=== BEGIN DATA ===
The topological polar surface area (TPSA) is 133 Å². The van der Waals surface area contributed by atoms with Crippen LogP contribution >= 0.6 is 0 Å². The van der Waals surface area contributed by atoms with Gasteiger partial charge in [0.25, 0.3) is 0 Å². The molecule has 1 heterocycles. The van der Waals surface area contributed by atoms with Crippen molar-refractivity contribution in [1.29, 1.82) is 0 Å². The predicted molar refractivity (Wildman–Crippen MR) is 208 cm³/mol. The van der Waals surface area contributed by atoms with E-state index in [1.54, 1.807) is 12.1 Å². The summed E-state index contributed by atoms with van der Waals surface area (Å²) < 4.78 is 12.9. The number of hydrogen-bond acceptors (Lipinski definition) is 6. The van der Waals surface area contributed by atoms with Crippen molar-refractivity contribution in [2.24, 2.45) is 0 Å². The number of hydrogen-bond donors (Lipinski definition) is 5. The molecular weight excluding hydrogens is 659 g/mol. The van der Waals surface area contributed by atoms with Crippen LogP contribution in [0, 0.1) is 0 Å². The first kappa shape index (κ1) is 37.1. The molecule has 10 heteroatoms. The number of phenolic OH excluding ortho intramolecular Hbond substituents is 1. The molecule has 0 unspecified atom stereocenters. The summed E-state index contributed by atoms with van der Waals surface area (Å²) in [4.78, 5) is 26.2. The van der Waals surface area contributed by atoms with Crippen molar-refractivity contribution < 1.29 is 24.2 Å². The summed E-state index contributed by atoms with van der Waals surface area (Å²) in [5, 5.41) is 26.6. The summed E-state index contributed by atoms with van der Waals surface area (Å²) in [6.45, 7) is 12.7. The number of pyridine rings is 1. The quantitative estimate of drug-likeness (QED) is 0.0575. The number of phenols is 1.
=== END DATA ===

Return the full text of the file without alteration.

The topological polar surface area (TPSA) is 133 Å². The van der Waals surface area contributed by atoms with Crippen LogP contribution >= 0.6 is 0 Å². The van der Waals surface area contributed by atoms with Gasteiger partial charge in [0.25, 0.3) is 0 Å². The molecule has 1 heterocycles. The van der Waals surface area contributed by atoms with Crippen molar-refractivity contribution in [1.29, 1.82) is 0 Å². The predicted molar refractivity (Wildman–Crippen MR) is 208 cm³/mol. The van der Waals surface area contributed by atoms with E-state index in [1.54, 1.807) is 12.1 Å². The summed E-state index contributed by atoms with van der Waals surface area (Å²) < 4.78 is 12.9. The number of hydrogen-bond acceptors (Lipinski definition) is 6. The van der Waals surface area contributed by atoms with Crippen molar-refractivity contribution in [2.24, 2.45) is 0 Å². The number of hydrogen-bond donors (Lipinski definition) is 5. The molecular weight excluding hydrogens is 659 g/mol. The van der Waals surface area contributed by atoms with Crippen LogP contribution in [0, 0.1) is 0 Å². The first kappa shape index (κ1) is 37.1. The molecule has 10 heteroatoms. The number of phenolic OH excluding ortho intramolecular Hbond substituents is 1. The molecule has 0 unspecified atom stereocenters. The summed E-state index contributed by atoms with van der Waals surface area (Å²) in [4.78, 5) is 26.2. The van der Waals surface area contributed by atoms with Crippen molar-refractivity contribution < 1.29 is 24.2 Å². The summed E-state index contributed by atoms with van der Waals surface area (Å²) in [5, 5.41) is 26.6. The summed E-state index contributed by atoms with van der Waals surface area (Å²) in [6.45, 7) is 12.7. The number of pyridine rings is 1. The quantitative estimate of drug-likeness (QED) is 0.0575. The number of phenols is 1.